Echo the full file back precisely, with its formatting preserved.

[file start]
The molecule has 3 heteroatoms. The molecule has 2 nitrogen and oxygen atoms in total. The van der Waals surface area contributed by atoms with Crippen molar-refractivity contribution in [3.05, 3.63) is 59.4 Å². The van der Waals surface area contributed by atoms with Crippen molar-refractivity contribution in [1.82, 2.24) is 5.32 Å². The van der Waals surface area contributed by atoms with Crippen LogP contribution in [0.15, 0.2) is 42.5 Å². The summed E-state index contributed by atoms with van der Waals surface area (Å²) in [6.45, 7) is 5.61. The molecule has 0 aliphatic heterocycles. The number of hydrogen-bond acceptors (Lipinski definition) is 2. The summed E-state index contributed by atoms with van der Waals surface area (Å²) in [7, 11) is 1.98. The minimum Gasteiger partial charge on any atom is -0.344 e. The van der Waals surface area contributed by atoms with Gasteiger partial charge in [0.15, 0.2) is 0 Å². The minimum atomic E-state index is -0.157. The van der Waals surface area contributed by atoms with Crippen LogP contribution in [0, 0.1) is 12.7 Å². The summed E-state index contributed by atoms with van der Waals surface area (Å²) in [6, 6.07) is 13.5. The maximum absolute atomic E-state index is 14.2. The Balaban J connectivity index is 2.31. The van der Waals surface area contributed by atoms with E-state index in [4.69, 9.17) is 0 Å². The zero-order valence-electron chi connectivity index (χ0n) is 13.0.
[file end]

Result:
The molecule has 3 heteroatoms. The molecule has 2 nitrogen and oxygen atoms in total. The van der Waals surface area contributed by atoms with Crippen molar-refractivity contribution in [3.05, 3.63) is 59.4 Å². The van der Waals surface area contributed by atoms with Crippen molar-refractivity contribution in [1.82, 2.24) is 5.32 Å². The van der Waals surface area contributed by atoms with Crippen LogP contribution in [0.15, 0.2) is 42.5 Å². The summed E-state index contributed by atoms with van der Waals surface area (Å²) in [6.45, 7) is 5.61. The molecule has 0 aliphatic heterocycles. The number of hydrogen-bond acceptors (Lipinski definition) is 2. The summed E-state index contributed by atoms with van der Waals surface area (Å²) in [7, 11) is 1.98. The minimum Gasteiger partial charge on any atom is -0.344 e. The van der Waals surface area contributed by atoms with Gasteiger partial charge in [0.15, 0.2) is 0 Å². The minimum atomic E-state index is -0.157. The van der Waals surface area contributed by atoms with Crippen LogP contribution in [0, 0.1) is 12.7 Å². The summed E-state index contributed by atoms with van der Waals surface area (Å²) in [6, 6.07) is 13.5. The maximum absolute atomic E-state index is 14.2. The Balaban J connectivity index is 2.31. The van der Waals surface area contributed by atoms with E-state index in [4.69, 9.17) is 0 Å². The zero-order valence-electron chi connectivity index (χ0n) is 13.0.